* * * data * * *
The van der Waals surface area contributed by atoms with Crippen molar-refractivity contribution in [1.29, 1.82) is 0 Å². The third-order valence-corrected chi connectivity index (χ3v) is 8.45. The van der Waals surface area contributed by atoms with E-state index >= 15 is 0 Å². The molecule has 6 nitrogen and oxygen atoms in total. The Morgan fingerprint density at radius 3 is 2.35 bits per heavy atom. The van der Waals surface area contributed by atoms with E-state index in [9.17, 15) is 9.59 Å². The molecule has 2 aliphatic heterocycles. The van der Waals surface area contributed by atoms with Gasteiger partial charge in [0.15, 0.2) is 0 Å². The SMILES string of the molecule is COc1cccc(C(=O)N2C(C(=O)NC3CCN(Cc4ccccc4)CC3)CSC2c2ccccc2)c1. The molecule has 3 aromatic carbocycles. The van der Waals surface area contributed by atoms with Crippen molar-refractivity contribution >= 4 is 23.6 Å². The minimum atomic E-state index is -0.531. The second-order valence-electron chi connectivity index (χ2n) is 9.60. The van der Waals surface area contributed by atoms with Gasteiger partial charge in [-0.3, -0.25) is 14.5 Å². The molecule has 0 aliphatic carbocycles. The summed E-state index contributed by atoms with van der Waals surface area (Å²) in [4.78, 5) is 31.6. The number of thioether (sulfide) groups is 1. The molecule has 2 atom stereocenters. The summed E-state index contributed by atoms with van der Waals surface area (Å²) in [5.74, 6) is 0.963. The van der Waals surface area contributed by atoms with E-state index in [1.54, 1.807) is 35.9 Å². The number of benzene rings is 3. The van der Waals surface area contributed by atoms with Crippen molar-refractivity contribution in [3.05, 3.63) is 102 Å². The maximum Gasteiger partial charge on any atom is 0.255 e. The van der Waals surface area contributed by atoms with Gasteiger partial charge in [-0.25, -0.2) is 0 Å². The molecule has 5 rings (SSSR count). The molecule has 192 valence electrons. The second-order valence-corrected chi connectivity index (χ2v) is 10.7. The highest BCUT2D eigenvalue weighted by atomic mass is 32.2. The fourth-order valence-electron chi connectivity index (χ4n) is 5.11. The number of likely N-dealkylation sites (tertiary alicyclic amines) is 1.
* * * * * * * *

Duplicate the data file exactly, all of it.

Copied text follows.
The van der Waals surface area contributed by atoms with Crippen molar-refractivity contribution in [1.29, 1.82) is 0 Å². The third-order valence-corrected chi connectivity index (χ3v) is 8.45. The van der Waals surface area contributed by atoms with E-state index >= 15 is 0 Å². The molecule has 6 nitrogen and oxygen atoms in total. The Morgan fingerprint density at radius 3 is 2.35 bits per heavy atom. The van der Waals surface area contributed by atoms with E-state index in [9.17, 15) is 9.59 Å². The molecule has 2 aliphatic heterocycles. The van der Waals surface area contributed by atoms with Gasteiger partial charge in [0.15, 0.2) is 0 Å². The SMILES string of the molecule is COc1cccc(C(=O)N2C(C(=O)NC3CCN(Cc4ccccc4)CC3)CSC2c2ccccc2)c1. The molecule has 3 aromatic carbocycles. The van der Waals surface area contributed by atoms with Crippen molar-refractivity contribution >= 4 is 23.6 Å². The minimum atomic E-state index is -0.531. The second-order valence-electron chi connectivity index (χ2n) is 9.60. The van der Waals surface area contributed by atoms with Gasteiger partial charge in [-0.3, -0.25) is 14.5 Å². The molecule has 0 aliphatic carbocycles. The summed E-state index contributed by atoms with van der Waals surface area (Å²) in [4.78, 5) is 31.6. The number of thioether (sulfide) groups is 1. The molecule has 2 atom stereocenters. The summed E-state index contributed by atoms with van der Waals surface area (Å²) in [5.74, 6) is 0.963. The van der Waals surface area contributed by atoms with E-state index in [1.54, 1.807) is 35.9 Å². The number of benzene rings is 3. The van der Waals surface area contributed by atoms with Crippen molar-refractivity contribution in [3.05, 3.63) is 102 Å². The maximum Gasteiger partial charge on any atom is 0.255 e. The van der Waals surface area contributed by atoms with Gasteiger partial charge in [-0.25, -0.2) is 0 Å². The molecule has 5 rings (SSSR count). The molecule has 192 valence electrons. The second-order valence-corrected chi connectivity index (χ2v) is 10.7. The highest BCUT2D eigenvalue weighted by atomic mass is 32.2. The fourth-order valence-electron chi connectivity index (χ4n) is 5.11. The number of likely N-dealkylation sites (tertiary alicyclic amines) is 1.